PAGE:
3 Simple Tricks To Stop Espresso Channeling


One of the most common questions I hear from people with home café gear is: how do I fix my Espresso shots and make them taste better, especially channeling?

How To Stop Espresso Channelling In Three Simple Steps

  1. One of the first things we can do is ensure we’re using a solid recipe. Working with coffee that’s ground to fine can often result in an increased channeling rate, likely due to the puck’s denser areas’ strong resistance. By making sure your shots are pulled at a ratio between 1 to 1 and 1 to 2.5 and in a timeframe between 20 to 35 seconds, you can ensure you’re not making things hard on yourself.
  2. The more evenly we distribute our coffee grounds in the basket, the less likely we are to see channeling instances. Distribution begins the moment you start grinding. Every grinder dispenses grounds into the basket a little bit differently. Some deliver a relatively even spread with no interference, while others may favor a certain region or be overly focused. Regardless, we like to help the grinder out by moving a Portafilter in small circles to ensure that the coffee is spread evenly across the entire surface of the basket.
  3. Last but not least, we have distribution tools and tampers tools. Tampers tools can work wonders by gently spreading our grounds evenly across the surface of the portafilter basket.

So that’s why in this article, I’m going to walk you through my process for diagnosing bad Espresso shots and improving them to get a perfect balance.

What Is Espresso Channeling?

Channeling is when the water comes from the machine. It doesn’t go through the coffee slowly and evenly, but finds the easiest path and can come out the other side even without extracting any coffee.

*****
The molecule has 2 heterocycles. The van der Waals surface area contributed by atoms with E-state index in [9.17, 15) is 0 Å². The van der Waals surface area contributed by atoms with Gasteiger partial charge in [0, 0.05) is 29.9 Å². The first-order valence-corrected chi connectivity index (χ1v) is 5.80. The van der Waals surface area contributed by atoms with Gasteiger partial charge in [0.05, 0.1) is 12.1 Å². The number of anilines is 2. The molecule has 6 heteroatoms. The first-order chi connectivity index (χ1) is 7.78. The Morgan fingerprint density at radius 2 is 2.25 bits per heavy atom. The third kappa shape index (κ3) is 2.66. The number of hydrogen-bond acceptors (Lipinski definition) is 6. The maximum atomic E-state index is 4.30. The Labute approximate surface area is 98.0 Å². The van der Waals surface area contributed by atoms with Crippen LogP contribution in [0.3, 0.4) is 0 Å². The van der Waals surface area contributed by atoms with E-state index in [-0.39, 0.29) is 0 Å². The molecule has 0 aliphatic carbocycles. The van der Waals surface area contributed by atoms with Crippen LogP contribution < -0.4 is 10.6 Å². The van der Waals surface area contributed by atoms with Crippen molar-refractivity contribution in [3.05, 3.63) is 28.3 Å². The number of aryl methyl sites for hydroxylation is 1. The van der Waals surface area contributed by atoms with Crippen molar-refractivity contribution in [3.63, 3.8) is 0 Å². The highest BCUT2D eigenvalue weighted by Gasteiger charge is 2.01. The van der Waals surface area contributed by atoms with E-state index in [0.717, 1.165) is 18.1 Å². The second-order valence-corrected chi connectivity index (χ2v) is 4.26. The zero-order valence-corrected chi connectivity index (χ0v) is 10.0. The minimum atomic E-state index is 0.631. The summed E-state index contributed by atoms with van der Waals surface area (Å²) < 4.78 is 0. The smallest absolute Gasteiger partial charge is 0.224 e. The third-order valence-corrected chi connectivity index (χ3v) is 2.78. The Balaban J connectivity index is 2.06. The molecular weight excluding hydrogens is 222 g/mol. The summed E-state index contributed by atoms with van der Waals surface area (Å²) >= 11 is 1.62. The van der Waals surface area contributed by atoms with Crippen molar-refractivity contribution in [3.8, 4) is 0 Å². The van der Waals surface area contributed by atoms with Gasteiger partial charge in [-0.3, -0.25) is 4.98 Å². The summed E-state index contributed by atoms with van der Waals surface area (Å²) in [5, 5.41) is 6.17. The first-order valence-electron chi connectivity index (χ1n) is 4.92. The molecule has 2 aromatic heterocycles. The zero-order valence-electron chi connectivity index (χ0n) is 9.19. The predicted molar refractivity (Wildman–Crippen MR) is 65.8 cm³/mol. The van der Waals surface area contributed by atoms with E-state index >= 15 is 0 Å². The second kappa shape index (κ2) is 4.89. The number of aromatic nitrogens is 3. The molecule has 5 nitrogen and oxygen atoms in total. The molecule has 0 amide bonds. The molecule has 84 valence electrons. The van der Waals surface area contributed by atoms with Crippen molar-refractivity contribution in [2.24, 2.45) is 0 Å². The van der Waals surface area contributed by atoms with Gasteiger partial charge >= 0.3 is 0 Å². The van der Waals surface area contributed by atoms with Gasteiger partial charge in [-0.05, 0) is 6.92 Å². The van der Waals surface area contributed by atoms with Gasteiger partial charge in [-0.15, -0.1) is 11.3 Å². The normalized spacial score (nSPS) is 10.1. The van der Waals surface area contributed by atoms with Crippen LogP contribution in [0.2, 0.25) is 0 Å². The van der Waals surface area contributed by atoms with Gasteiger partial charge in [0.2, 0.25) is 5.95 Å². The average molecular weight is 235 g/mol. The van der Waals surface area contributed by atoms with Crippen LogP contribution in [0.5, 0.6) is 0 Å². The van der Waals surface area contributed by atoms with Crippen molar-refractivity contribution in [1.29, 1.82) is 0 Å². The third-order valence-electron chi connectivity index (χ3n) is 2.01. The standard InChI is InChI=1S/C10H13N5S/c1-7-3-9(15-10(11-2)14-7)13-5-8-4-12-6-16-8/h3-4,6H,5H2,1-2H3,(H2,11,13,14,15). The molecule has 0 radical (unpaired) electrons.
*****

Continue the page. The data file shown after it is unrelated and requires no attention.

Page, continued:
This will always be a process of trial and error. It’s not easy, but man, is it satisfying when you get everything perfect, and you get to taste that manna from heaven. 

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First, let’s Talk about equipment! I will be using my Rancilio Silvia and WPM grinder, a pretty decent combo for entry-level or just above that. 

As you’ll hear from many coffee people, the grinder is more important than the Espresso machine itself, so make sure you’re investing enough money in getting a good grinder from the get-go.

I skimped a little bit on my grinder in the first round and bought myself Baratza encore, a perfectly good grinder but gives you very limited steps to adjust for Espresso.

Once you get to know your grinder and your setup a little bit, you’ll be able to adjust your grinder for a new coffee within a certain range. 

You’ll need to do micro-adjustments with every new coffee you get because of all the different variables involved.

When people tell you to set your grinder to a certain setting, it’s not going to work for every coffee, and you’ll end up getting some unpalatable coffees if you do that.

Even if you buy the same coffee brand every time, you’ll still need to do micro-adjustments because of things like the coffee age and even the humidity level in the air.

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Another piece of equipment that I use is my bottomless portafilter, which helps diagnose shots and see where you might be going wrong. 

You can do this perfectly fine with the standard portafilter that comes with your machine. 

Still, a bottomless portafilter lets you diagnose what might be going wrong. Whether there’s channeling or whether you’ve improperly distributed in the portafilter.